Thomas Anthony Dooley III
|Born||January 17, 1927|
St. Louis, Missouri, U.S.
|Died||January 18, 1961 34)(aged|
Thomas Anthony Dooley III (January 17, 1927 – January 18, 1961) was an American physician who worked in Southeast Asia at the outset of American involvement in the Vietnam War. While serving as a physician in the United States Navy and afterwards, he became known for his humanitarian and anti-communist political activities up until his early death from cancer. After his death, the public learned that he had been recruited as an intelligence operative by the Central Intelligence Agency, and numerous descriptions of atrocities by the Viet Minh in his book Deliver Us From Evil had been fabricated.
Dooley has been called "a key agent in the first disinformation campaign of the Vietnam War," garnering support for the US government's growing involvement there.Dooley, one critic said, is an example of "celebrity sainthood" and the "intersection of show business and mysticism occupied the space where Tom Dooley was perhaps most at home"; nevertheless, he "helped to pull American Catholicism away from its insular, angry anti-Communism" and he lived a life that does not "invite facile judgment."
Dooley authored three popular books that described his activities in Vietnam and Laos: Deliver Us From Evil, The Edge of Tomorrow , and The Night They Burned the Mountain.
Dooley was born January 17, 1927, in St. Louis, Missouri, and raised in a prominent Roman Catholic Irish-American household. He attended St. Roch Catholic Elementary School and St. Louis University High School; at both he was a classmate of Michael Harrington.He then went to college at the University of Notre Dame, but completed only five semesters of course work. In 1944 he enlisted in the United States Navy's corpsman program, serving in a naval hospital in New York City. In 1946, he returned to Notre Dame, but left without receiving a degree. Later, in 1960, Notre Dame presented him with an honorary degree. He entered the Saint Louis University School of Medicine. When he graduated in 1953, after repeating his final year of medical school, he re-enlisted in the Navy. He completed his residency at Camp Pendleton, California, and then at Yokosuka, Japan. In 1954, he was assigned to the USS Montague, which was traveling to Vietnam.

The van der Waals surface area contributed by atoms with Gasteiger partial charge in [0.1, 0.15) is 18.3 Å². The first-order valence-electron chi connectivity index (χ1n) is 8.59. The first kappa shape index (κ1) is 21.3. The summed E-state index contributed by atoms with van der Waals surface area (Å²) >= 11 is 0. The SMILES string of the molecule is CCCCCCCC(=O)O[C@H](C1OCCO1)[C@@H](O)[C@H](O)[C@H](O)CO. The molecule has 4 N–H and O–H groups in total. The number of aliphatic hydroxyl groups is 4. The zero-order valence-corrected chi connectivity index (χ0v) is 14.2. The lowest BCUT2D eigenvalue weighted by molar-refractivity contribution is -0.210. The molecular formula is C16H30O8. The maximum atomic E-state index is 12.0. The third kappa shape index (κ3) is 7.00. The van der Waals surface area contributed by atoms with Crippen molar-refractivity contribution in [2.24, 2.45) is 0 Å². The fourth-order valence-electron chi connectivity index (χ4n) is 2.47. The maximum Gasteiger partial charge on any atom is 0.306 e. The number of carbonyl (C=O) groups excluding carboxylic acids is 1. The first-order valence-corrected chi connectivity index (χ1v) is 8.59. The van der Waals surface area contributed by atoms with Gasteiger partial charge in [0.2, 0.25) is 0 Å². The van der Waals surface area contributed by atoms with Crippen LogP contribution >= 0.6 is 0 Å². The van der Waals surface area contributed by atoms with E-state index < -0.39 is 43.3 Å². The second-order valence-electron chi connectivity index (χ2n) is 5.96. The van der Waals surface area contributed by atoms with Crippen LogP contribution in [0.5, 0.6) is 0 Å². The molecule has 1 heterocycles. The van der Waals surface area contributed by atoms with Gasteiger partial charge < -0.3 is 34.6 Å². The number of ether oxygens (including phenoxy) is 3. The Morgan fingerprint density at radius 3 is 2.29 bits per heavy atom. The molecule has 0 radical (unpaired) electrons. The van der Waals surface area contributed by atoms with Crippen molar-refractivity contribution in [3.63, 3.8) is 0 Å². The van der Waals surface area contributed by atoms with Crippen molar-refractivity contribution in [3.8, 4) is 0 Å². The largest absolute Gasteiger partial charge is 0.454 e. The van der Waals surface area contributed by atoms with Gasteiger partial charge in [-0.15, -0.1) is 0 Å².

In May 1954, the Geneva Agreements divided Vietnam at the 17th parallel north into two political zones. People north of the 17th parallel lived under the Viet Minh government, and those south of the 17th parallel lived under the government of Ngo Dinh Diem. Hanoi and Haiphong remained free zones until May 1955. In August 1954, Dooley transferred to Task Force Ninety, a unit participating in the evacuation of over 600,000 North Vietnamese known as Operation Passage to Freedom. Here he served as a French interpreter and medical officer for a Preventive Medicine Unit in Haiphong. He eventually oversaw the building and maintenance of refugee camps in Haiphong until May 1955, when the Viet Minh took over the city.